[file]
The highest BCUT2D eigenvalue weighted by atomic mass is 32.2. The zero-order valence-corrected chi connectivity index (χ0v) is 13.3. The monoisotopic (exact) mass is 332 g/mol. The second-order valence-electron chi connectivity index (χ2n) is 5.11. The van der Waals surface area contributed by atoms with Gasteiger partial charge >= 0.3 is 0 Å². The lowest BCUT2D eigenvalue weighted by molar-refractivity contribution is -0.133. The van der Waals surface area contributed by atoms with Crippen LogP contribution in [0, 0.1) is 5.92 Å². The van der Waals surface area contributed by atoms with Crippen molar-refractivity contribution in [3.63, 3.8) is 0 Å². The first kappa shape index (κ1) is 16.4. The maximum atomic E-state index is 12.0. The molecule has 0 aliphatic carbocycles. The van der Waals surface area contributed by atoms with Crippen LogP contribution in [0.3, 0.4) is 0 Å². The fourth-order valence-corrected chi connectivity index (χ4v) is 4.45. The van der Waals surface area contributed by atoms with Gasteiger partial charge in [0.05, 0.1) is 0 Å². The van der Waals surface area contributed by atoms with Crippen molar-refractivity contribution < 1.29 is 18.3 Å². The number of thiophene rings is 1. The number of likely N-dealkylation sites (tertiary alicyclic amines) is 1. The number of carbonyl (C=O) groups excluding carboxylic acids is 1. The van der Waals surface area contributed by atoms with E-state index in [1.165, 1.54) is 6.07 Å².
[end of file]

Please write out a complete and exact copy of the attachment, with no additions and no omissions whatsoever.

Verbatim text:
The highest BCUT2D eigenvalue weighted by atomic mass is 32.2. The zero-order valence-corrected chi connectivity index (χ0v) is 13.3. The monoisotopic (exact) mass is 332 g/mol. The second-order valence-electron chi connectivity index (χ2n) is 5.11. The van der Waals surface area contributed by atoms with Gasteiger partial charge >= 0.3 is 0 Å². The lowest BCUT2D eigenvalue weighted by molar-refractivity contribution is -0.133. The van der Waals surface area contributed by atoms with Crippen LogP contribution in [0, 0.1) is 5.92 Å². The van der Waals surface area contributed by atoms with Crippen molar-refractivity contribution in [3.63, 3.8) is 0 Å². The first kappa shape index (κ1) is 16.4. The maximum atomic E-state index is 12.0. The molecule has 0 aliphatic carbocycles. The van der Waals surface area contributed by atoms with Crippen LogP contribution in [0.3, 0.4) is 0 Å². The fourth-order valence-corrected chi connectivity index (χ4v) is 4.45. The van der Waals surface area contributed by atoms with Gasteiger partial charge in [0.05, 0.1) is 0 Å². The van der Waals surface area contributed by atoms with Crippen molar-refractivity contribution < 1.29 is 18.3 Å². The number of thiophene rings is 1. The number of likely N-dealkylation sites (tertiary alicyclic amines) is 1. The number of carbonyl (C=O) groups excluding carboxylic acids is 1. The van der Waals surface area contributed by atoms with E-state index in [1.165, 1.54) is 6.07 Å².